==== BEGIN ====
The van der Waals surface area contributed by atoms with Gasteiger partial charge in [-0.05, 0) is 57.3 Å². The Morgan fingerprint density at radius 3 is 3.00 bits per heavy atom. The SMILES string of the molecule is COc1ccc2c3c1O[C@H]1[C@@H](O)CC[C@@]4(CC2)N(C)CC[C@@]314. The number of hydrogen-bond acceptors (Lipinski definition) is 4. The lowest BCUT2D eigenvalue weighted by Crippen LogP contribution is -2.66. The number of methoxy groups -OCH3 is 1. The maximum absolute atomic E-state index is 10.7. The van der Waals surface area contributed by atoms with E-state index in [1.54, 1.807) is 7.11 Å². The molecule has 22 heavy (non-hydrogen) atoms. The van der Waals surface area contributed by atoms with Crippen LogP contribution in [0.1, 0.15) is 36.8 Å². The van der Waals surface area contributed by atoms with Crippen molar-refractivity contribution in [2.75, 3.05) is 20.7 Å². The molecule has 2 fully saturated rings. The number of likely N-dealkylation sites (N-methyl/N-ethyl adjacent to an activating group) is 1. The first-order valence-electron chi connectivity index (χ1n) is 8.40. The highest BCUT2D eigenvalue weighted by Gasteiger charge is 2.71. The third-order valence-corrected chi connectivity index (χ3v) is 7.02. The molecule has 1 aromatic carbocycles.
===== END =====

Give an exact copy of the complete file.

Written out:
The van der Waals surface area contributed by atoms with Gasteiger partial charge in [-0.05, 0) is 57.3 Å². The Morgan fingerprint density at radius 3 is 3.00 bits per heavy atom. The SMILES string of the molecule is COc1ccc2c3c1O[C@H]1[C@@H](O)CC[C@@]4(CC2)N(C)CC[C@@]314. The number of hydrogen-bond acceptors (Lipinski definition) is 4. The lowest BCUT2D eigenvalue weighted by Crippen LogP contribution is -2.66. The number of methoxy groups -OCH3 is 1. The maximum absolute atomic E-state index is 10.7. The van der Waals surface area contributed by atoms with E-state index in [1.54, 1.807) is 7.11 Å². The molecule has 22 heavy (non-hydrogen) atoms. The van der Waals surface area contributed by atoms with Crippen LogP contribution in [0.1, 0.15) is 36.8 Å². The van der Waals surface area contributed by atoms with Crippen molar-refractivity contribution in [2.75, 3.05) is 20.7 Å². The molecule has 2 fully saturated rings. The number of likely N-dealkylation sites (N-methyl/N-ethyl adjacent to an activating group) is 1. The first-order valence-electron chi connectivity index (χ1n) is 8.40. The highest BCUT2D eigenvalue weighted by Gasteiger charge is 2.71. The third-order valence-corrected chi connectivity index (χ3v) is 7.02. The molecule has 1 aromatic carbocycles.